Impeachment hearing testimony further connects President to Ukraine pressure
Posted November 13, 2019 7:06 a.m. EST
Updated November 13, 2019 3:06 p.m. EST
CNN — The top US diplomat in Ukraine told Congress Wednesday of a previously unknown conversation President Donald Trump had the day after his phone call with the Ukrainian President, in which Trump asked the US ambassador to the European Union about Ukraine opening investigations that would help him politically.
The testimony from diplomat Bill Taylor provides new details about the President's personal involvement in the push for Ukraine to open investigations that would help him politically, as House Democrats began public hearings in their impeachment inquiry that could lead to just the third impeachment of a president in US history.
Taylor testified that Gordon Sondland, the EU ambassador, told an aide that Trump's interest in Ukraine was the "investigations of Biden," and he cared more about an investigation of former Vice President Joe Biden than he did about Ukraine.
Taylor testified that his aide told him of a phone conversation Trump had with Sondland on July 26, one day after Trump's phone call with Ukrainian President Volodymyr Zelensky. Taylor's aide, who was accompanying Sondland to meetings in Kiev with Ukrainian officials, could hear Trump asking Sondland about the investigations, Taylor testified. Sondland "told President Trump that the Ukrainians were ready to move forward," Taylor said.
Taylor testified that his aide later asked Sondland what Trump thought of Ukraine.
"Ambassador Sondland responded that President Trump cares more about the investigations of Biden, which (Trump personal attorney Rudy) Giuliani was pressing for," Taylor said.
LIVE UPDATES: First public hearing in the Trump impeachment inquiry
House Intelligence Chairman Adam Schiff, a California Democrat, asked Taylor if Sondland's statement meant that Trump cared more about the investigations "than he does about Ukraine?"
"Yes, sir," Taylor responded.
The House is taking a historic step forward Wednesday in its impeachment inquiry of Trump with public hearings that Democrats hope will show the public that the President abused the power of his office to obtain dirt on a potential 2020 rival while withholding vital security aid from Ukraine. Wednesday's hearing is the first of five days of impeachment hearings House Democrats have scheduled before they decide whether to move forward with putting forward and potentially voting on articles of impeachment against the President.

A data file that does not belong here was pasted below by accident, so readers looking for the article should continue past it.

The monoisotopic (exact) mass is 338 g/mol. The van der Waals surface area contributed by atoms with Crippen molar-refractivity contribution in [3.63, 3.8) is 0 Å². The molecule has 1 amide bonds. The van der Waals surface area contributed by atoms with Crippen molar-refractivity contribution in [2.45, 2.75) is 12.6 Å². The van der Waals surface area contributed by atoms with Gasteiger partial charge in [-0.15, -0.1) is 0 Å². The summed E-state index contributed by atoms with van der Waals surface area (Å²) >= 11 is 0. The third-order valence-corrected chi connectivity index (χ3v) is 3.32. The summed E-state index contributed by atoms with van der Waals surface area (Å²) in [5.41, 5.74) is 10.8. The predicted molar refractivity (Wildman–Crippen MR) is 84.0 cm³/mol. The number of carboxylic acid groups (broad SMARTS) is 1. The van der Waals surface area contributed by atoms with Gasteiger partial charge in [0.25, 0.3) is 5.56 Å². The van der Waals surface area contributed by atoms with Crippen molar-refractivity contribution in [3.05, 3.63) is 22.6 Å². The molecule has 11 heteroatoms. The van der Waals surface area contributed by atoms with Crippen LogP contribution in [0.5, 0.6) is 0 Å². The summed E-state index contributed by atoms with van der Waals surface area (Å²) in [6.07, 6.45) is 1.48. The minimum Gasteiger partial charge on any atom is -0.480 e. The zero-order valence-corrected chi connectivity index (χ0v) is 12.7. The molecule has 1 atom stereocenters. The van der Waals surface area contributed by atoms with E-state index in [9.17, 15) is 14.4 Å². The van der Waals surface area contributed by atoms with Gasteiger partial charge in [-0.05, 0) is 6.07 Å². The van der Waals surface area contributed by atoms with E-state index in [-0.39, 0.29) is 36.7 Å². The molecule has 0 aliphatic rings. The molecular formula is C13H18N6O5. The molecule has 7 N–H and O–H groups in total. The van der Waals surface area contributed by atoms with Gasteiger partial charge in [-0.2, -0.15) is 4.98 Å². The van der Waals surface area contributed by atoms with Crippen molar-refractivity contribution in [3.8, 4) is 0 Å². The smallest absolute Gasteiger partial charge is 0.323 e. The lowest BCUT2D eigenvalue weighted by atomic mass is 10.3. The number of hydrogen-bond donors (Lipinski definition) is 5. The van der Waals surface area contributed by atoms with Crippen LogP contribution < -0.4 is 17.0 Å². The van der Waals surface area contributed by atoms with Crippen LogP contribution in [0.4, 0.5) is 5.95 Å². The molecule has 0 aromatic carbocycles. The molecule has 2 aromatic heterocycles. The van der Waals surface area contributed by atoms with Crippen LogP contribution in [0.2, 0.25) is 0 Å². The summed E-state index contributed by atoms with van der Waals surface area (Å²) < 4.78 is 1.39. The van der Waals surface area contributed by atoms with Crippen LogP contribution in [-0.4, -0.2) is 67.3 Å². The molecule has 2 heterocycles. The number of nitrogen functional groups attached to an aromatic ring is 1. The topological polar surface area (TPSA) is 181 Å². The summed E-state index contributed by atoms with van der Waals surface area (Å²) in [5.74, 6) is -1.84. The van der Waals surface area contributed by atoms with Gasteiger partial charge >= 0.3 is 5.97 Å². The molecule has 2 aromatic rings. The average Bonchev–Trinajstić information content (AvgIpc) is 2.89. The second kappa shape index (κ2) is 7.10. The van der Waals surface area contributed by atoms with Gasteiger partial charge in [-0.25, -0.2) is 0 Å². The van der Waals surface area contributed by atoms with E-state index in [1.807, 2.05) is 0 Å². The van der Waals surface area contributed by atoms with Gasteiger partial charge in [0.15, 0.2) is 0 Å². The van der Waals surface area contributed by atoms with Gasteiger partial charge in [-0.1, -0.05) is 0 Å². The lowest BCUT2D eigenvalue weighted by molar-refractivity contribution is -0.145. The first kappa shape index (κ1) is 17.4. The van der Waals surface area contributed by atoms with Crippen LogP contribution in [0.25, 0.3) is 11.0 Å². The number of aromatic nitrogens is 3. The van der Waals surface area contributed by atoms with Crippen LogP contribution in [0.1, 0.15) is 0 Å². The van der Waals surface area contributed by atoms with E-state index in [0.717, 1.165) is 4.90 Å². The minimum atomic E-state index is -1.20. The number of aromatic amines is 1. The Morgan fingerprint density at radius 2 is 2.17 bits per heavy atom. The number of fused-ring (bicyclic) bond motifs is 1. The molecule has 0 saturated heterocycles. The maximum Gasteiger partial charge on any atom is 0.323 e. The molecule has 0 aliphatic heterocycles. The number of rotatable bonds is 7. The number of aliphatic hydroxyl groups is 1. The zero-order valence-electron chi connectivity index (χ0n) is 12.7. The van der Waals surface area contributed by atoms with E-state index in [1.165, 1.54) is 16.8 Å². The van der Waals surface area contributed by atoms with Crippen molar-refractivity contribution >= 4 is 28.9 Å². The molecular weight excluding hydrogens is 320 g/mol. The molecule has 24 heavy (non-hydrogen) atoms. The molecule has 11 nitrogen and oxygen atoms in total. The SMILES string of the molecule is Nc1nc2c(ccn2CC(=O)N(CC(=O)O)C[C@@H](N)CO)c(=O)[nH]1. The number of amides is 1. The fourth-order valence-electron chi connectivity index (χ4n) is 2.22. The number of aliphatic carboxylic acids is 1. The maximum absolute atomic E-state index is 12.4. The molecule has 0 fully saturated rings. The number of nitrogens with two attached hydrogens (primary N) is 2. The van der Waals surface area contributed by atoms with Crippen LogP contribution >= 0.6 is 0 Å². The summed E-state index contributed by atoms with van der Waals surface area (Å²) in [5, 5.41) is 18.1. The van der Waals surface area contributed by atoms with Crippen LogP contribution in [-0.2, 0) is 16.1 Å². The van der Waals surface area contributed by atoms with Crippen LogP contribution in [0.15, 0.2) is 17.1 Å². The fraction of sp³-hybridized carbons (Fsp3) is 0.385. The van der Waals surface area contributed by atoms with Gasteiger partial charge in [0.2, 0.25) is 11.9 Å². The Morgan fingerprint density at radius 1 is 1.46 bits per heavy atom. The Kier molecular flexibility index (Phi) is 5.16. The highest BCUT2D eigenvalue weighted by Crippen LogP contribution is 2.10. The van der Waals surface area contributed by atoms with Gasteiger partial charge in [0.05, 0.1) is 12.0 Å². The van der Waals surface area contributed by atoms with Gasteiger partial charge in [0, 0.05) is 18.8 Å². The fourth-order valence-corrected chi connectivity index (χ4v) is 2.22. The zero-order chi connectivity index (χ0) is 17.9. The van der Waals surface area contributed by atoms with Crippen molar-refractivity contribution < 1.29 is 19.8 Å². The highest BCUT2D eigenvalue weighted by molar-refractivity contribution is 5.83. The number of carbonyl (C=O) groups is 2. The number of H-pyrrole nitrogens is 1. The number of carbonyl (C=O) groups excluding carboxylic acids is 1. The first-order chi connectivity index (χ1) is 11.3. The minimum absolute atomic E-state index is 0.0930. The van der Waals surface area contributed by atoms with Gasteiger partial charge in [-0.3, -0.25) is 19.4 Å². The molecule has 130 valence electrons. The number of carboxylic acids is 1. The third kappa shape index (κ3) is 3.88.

Taylor and Deputy Assistant Secretary of State George Kent, who are testifying Wednesday, both received subpoenas to testify, according to an official working on the impeachment inquiry, which also were issued before their closed-door depositions last month.
House impeachment investigators also announced Wednesday they had scheduled two new depositions later this week, including David Holmes, an aide to Taylor. Two sources familiar with the matter told CNN that Holmes was the unnamed aide Taylor was referring to who overheard Sondland's conversation with Trump.
Diplomats testify Giuliani's efforts were 'infecting' US-Ukraine policy
Taylor is one of the most important witnesses for the Democrats' impeachment case. He first testified behind closed doors last month that he was told Trump held up US security aid and denied a one-on-one meeting with the Ukrainian President unless Ukraine announced an investigation into his political rivals. Taylor said he was told by officials who spoke with the President that Trump wanted Zelensky to "go to a microphone" to announce the investigation.
In Wednesday's testimony, Taylor explained that Giuliani's efforts led to an "irregular" policy channel with Sondland, former US special envoy Kurt Volker and acting chief of staff Mick Mulvaney, which he said was "running contrary to the goals of longstanding US policy."
Kent's testimony also expressed alarm at Giuliani's efforts — which he described last month as a "campaign of lies" — that led to the ouster of US Ambassador to Ukraine Marie Yovanovitch and then the push for investigations.
"In mid-August, it became clear to me that Giuliani's efforts to gin up politically-motivated investigations were now infecting US engagement with Ukraine, leveraging President Zelensky's desire for a White House meeting," Kent said.